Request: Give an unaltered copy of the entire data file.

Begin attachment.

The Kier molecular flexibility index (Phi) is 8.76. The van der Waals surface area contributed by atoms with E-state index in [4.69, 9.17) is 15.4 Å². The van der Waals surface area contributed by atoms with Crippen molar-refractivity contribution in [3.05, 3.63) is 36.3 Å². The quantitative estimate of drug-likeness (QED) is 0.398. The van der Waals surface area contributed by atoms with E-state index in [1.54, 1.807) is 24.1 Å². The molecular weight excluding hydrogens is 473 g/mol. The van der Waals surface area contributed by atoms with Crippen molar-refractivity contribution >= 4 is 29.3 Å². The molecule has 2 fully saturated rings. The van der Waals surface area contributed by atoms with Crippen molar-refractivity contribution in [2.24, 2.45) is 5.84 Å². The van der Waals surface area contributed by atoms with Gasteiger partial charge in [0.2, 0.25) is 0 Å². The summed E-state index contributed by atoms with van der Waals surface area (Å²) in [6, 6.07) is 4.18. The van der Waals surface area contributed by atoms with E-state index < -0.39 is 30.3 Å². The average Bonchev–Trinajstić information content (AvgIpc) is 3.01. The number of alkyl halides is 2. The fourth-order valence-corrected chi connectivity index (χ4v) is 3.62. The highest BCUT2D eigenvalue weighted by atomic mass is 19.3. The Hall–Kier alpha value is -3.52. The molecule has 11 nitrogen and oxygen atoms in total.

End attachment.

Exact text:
The Kier molecular flexibility index (Phi) is 8.76. The van der Waals surface area contributed by atoms with E-state index in [4.69, 9.17) is 15.4 Å². The van der Waals surface area contributed by atoms with Crippen molar-refractivity contribution in [3.05, 3.63) is 36.3 Å². The quantitative estimate of drug-likeness (QED) is 0.398. The van der Waals surface area contributed by atoms with E-state index in [1.54, 1.807) is 24.1 Å². The molecular weight excluding hydrogens is 473 g/mol. The van der Waals surface area contributed by atoms with Crippen molar-refractivity contribution >= 4 is 29.3 Å². The molecule has 2 fully saturated rings. The van der Waals surface area contributed by atoms with Crippen molar-refractivity contribution in [2.24, 2.45) is 5.84 Å². The van der Waals surface area contributed by atoms with Gasteiger partial charge in [0.2, 0.25) is 0 Å². The summed E-state index contributed by atoms with van der Waals surface area (Å²) in [6, 6.07) is 4.18. The van der Waals surface area contributed by atoms with E-state index < -0.39 is 30.3 Å². The average Bonchev–Trinajstić information content (AvgIpc) is 3.01. The number of alkyl halides is 2. The fourth-order valence-corrected chi connectivity index (χ4v) is 3.62. The highest BCUT2D eigenvalue weighted by atomic mass is 19.3. The Hall–Kier alpha value is -3.52. The molecule has 11 nitrogen and oxygen atoms in total.